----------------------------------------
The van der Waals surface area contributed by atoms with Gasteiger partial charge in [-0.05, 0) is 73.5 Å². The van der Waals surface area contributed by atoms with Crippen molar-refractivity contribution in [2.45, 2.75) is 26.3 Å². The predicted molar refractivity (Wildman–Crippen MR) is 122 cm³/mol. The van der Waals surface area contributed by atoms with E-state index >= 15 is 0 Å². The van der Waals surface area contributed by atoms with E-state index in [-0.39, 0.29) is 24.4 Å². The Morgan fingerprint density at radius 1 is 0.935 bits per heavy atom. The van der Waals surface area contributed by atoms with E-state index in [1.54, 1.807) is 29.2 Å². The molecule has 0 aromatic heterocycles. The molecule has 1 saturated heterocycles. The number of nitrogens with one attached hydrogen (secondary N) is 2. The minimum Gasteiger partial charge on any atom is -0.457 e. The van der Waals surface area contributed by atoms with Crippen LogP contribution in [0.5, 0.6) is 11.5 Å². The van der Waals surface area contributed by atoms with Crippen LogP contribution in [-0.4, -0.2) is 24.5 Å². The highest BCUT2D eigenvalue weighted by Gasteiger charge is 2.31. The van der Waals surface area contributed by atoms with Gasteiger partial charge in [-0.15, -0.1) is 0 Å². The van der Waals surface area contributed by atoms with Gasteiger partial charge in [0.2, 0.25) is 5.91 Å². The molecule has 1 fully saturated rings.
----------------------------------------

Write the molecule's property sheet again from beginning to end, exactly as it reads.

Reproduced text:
The van der Waals surface area contributed by atoms with Gasteiger partial charge in [-0.05, 0) is 73.5 Å². The van der Waals surface area contributed by atoms with Crippen molar-refractivity contribution in [2.45, 2.75) is 26.3 Å². The predicted molar refractivity (Wildman–Crippen MR) is 122 cm³/mol. The van der Waals surface area contributed by atoms with E-state index >= 15 is 0 Å². The van der Waals surface area contributed by atoms with E-state index in [-0.39, 0.29) is 24.4 Å². The Morgan fingerprint density at radius 1 is 0.935 bits per heavy atom. The van der Waals surface area contributed by atoms with E-state index in [1.54, 1.807) is 29.2 Å². The molecule has 0 aromatic heterocycles. The molecule has 1 saturated heterocycles. The number of nitrogens with one attached hydrogen (secondary N) is 2. The minimum Gasteiger partial charge on any atom is -0.457 e. The van der Waals surface area contributed by atoms with Crippen LogP contribution in [0.5, 0.6) is 11.5 Å². The van der Waals surface area contributed by atoms with Crippen LogP contribution in [-0.4, -0.2) is 24.5 Å². The highest BCUT2D eigenvalue weighted by Gasteiger charge is 2.31. The van der Waals surface area contributed by atoms with Gasteiger partial charge in [-0.15, -0.1) is 0 Å². The van der Waals surface area contributed by atoms with Gasteiger partial charge in [0.2, 0.25) is 5.91 Å². The molecule has 1 fully saturated rings.